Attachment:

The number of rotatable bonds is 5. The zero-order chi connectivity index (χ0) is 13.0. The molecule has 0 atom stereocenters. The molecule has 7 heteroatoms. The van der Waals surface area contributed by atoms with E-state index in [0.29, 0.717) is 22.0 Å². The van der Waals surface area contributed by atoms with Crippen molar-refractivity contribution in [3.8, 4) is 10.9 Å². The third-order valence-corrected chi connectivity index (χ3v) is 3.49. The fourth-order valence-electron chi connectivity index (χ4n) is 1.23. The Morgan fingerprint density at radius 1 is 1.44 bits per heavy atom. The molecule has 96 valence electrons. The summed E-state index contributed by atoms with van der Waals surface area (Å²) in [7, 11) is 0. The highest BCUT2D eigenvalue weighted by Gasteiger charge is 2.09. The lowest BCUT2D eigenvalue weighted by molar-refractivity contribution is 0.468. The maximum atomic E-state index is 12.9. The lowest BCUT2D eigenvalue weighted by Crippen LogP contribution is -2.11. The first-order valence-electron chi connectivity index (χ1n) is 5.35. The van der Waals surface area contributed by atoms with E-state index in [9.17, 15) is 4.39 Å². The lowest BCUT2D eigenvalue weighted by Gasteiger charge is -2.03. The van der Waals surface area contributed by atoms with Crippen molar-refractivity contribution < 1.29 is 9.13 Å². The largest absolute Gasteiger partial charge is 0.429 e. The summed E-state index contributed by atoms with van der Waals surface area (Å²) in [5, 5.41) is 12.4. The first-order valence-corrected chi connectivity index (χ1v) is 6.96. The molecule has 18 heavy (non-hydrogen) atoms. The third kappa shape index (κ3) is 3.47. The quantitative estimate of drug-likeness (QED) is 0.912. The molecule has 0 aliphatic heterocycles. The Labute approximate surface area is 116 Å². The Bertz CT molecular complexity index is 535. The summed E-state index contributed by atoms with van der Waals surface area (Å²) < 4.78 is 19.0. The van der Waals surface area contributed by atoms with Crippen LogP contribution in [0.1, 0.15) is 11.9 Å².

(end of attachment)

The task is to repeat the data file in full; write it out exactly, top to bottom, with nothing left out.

The number of rotatable bonds is 5. The zero-order chi connectivity index (χ0) is 13.0. The molecule has 0 atom stereocenters. The molecule has 7 heteroatoms. The van der Waals surface area contributed by atoms with E-state index in [0.29, 0.717) is 22.0 Å². The van der Waals surface area contributed by atoms with Crippen molar-refractivity contribution in [3.8, 4) is 10.9 Å². The third-order valence-corrected chi connectivity index (χ3v) is 3.49. The fourth-order valence-electron chi connectivity index (χ4n) is 1.23. The Morgan fingerprint density at radius 1 is 1.44 bits per heavy atom. The molecule has 96 valence electrons. The summed E-state index contributed by atoms with van der Waals surface area (Å²) in [7, 11) is 0. The highest BCUT2D eigenvalue weighted by Gasteiger charge is 2.09. The lowest BCUT2D eigenvalue weighted by molar-refractivity contribution is 0.468. The maximum atomic E-state index is 12.9. The lowest BCUT2D eigenvalue weighted by Crippen LogP contribution is -2.11. The first-order valence-electron chi connectivity index (χ1n) is 5.35. The van der Waals surface area contributed by atoms with E-state index in [9.17, 15) is 4.39 Å². The lowest BCUT2D eigenvalue weighted by Gasteiger charge is -2.03. The van der Waals surface area contributed by atoms with Crippen molar-refractivity contribution < 1.29 is 9.13 Å². The largest absolute Gasteiger partial charge is 0.429 e. The summed E-state index contributed by atoms with van der Waals surface area (Å²) in [5, 5.41) is 12.4. The first-order valence-corrected chi connectivity index (χ1v) is 6.96. The molecule has 18 heavy (non-hydrogen) atoms. The third kappa shape index (κ3) is 3.47. The quantitative estimate of drug-likeness (QED) is 0.912. The molecule has 0 aliphatic heterocycles. The Labute approximate surface area is 116 Å². The Bertz CT molecular complexity index is 535. The summed E-state index contributed by atoms with van der Waals surface area (Å²) < 4.78 is 19.0. The van der Waals surface area contributed by atoms with Crippen LogP contribution in [0.1, 0.15) is 11.9 Å².